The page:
Celebrated Canadian poet and novelist Paulette Jiles won the 2002 Rogers Writers’ Trust Fiction Prize, one of Canada’s most prestigious literary awards, for her debut novel, Enemy Women (2002). The Color of Lightning is her third novel.
The Story: Basing her novel on scant historical records and local oral traditions, Paulette Jiles fleshes out the legend of Britt Johnson, a freed slave from Tennessee who settled on a homestead on the edge of the Great Plains in the Texas panhandle in 1863. A year later, while he is away on business, Comanche and Kiowa raiders attack his Elm Creek farm, killing his eldest son and kidnapping his wife and two younger children. While the captive Mary Johnson struggles to survive and keep her children safe in a Kiowa camp, Britt crosses the Red River into Indian Territory, determined to find and rescue his family at any cost. Meanwhile, Samuel Hammond, a young Quaker sent to run the regional Bureau of Indian Affairs, attempts to settle the American Indians.
William Morrow. 349 pages. $25.99. ISBN: 0061690449
Dallas Morning News
"From this brittle biographical matrix Paulette Jiles has created a potent, harrowing story about real people with that genuine heroism that makes legendry pale by comparison." Dale L. Walker
San Antonio Exp-News
"Jiles is an ardent student of history, and through extensive research is able to reimagine life in post–Civil War Texas and create believable, multilayered characters with remarkable verisimilitude. … It is her deep love of language, an intense respect for its power, that makes reading Jiles’ work such a heightened experience, akin to reading Cormac McCarthy." Steve Bennett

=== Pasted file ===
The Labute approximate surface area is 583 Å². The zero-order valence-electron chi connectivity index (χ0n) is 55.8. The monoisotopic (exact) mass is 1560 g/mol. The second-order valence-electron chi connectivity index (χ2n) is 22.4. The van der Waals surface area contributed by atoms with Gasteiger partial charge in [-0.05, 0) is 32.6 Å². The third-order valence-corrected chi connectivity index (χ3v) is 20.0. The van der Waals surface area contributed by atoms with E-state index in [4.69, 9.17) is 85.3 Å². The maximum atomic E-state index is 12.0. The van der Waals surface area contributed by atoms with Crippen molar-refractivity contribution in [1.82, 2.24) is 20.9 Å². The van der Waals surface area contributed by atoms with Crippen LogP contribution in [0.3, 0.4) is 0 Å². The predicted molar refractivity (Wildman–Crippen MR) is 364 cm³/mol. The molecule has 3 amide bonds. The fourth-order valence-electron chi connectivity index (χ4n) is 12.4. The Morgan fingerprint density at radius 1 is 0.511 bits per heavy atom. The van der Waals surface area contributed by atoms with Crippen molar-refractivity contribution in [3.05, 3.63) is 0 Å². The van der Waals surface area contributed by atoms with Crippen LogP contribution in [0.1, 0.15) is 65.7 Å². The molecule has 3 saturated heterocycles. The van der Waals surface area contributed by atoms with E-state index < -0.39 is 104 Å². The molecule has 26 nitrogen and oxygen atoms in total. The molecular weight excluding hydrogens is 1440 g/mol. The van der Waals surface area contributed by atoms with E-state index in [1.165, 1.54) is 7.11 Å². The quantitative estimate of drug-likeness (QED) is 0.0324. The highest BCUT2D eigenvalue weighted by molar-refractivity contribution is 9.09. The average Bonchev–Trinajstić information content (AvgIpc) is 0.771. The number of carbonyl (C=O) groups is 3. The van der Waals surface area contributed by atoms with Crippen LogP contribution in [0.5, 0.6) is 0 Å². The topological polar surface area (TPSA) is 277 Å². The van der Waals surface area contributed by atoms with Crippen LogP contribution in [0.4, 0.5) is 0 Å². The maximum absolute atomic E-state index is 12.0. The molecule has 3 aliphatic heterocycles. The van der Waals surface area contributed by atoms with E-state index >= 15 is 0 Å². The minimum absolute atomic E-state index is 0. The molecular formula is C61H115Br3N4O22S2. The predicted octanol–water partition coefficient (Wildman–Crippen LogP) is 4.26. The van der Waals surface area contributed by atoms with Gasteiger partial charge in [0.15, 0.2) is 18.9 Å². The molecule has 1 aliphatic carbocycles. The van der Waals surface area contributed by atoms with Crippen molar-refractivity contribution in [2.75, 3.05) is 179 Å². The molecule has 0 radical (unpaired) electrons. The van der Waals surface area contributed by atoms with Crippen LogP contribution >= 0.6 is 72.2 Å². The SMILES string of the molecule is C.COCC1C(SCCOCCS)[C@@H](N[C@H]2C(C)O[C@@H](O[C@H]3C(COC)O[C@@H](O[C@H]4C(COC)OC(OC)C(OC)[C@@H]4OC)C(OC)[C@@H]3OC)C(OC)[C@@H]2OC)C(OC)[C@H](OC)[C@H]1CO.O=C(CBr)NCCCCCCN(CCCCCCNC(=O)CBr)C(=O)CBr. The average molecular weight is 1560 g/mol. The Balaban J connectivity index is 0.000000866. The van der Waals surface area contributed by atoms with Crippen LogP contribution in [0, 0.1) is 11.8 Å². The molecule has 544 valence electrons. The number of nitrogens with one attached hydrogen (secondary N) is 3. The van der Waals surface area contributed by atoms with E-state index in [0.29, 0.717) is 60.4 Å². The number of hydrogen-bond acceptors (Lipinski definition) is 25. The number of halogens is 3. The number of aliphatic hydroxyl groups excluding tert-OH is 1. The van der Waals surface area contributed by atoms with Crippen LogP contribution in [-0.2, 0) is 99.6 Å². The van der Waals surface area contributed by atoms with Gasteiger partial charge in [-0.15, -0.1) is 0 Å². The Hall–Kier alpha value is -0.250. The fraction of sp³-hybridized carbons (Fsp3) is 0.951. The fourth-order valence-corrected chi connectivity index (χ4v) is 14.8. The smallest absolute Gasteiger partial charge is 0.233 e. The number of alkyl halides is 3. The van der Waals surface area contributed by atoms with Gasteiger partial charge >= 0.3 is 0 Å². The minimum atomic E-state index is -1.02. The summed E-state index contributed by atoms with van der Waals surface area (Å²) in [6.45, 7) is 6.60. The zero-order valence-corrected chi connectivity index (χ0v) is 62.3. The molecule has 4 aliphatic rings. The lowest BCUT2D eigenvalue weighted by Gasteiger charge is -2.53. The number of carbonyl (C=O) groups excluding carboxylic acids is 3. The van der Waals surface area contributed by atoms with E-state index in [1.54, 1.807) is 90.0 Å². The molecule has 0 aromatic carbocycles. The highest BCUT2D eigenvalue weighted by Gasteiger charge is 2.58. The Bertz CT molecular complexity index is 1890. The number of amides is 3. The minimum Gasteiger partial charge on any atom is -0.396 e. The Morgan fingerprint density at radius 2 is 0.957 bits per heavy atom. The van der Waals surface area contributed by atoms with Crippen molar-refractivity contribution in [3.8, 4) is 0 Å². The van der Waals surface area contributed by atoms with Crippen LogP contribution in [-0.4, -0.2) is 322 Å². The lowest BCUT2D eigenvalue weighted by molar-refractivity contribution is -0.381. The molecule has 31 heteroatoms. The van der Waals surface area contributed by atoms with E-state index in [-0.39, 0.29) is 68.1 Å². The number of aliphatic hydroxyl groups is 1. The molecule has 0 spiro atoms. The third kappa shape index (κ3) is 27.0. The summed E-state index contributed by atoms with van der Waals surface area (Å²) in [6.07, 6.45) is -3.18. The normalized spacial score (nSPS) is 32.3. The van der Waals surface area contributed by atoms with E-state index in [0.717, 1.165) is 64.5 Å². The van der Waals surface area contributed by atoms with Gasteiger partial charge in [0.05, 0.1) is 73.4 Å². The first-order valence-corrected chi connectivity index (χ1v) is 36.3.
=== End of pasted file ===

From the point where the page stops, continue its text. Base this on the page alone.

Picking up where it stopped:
"Jiles’ spare and melancholy prose is the perfect language for this tale in which survival necessitates brutality. … Her descriptions of life in the Native-American camps are some of the most compelling sections of the book." Robin Updike
"I’m sure I’m biased about this novel. My great grandparents were Dallas pioneers, and I’m crazy about this material. But I think, objectively as well, that this is glorious work." Carolyn See
NY Times Book Review
"Paulette Jiles, an acclaimed poet as well as a novelist, lodges The Color of Lightning deep within this genre [of ‘Poet’s Western[s]’ as refined by Cormac McCarthy], packing her prose with inventive metaphor, luxuriant detail and flights of fierce, austere poetry, as well as hymns to the Texas landscape. … Maybe the inherent interest of [Johnson’s] journey and his presumed character led her to mold him with a lax, or too-reverent, hand—especially in the book’s first half, where he seems little more than a name and a succession of deeds." Steven Heighton
Creating a fictional novel around an actual historical figure can be tricky for any novelist: too much research and background material can impede the plot, while an excess of fictional events and details can make it difficult to suspend disbelief. But Jiles succeeds in walking a fine line between history and invention, and this harrowing, powerful tale is the result. Though the New York Times Book Review thought that Britt was slow to develop as a protagonist, other critics noted Jiles’s ability to shape convincing characters—male and female, young and old, black, white, and American Indian. Jiles’s lush, poetic language and richly imagined settings round out this unforgettable tale of colliding cultures and heroic deeds.
Cited by the Critics
Blood Meridian (1985): In this haunting American classic, most of which takes place in 1849–1850, a teenaged boy from Tennessee runs away and joins a gang of bloodthirsty bounty hunters who stalk and massacre Indians on the Texas-Mexico border. | Cormac McCarthy
Lonesome Dove | Larry McMurtry (1985): Pulitzer Prize for Fiction. This award-winning tour de force follows two unlikely heroes—a pair of drunken, philandering former Texas Rangers—on an epic cattle drive from Texas to Montana.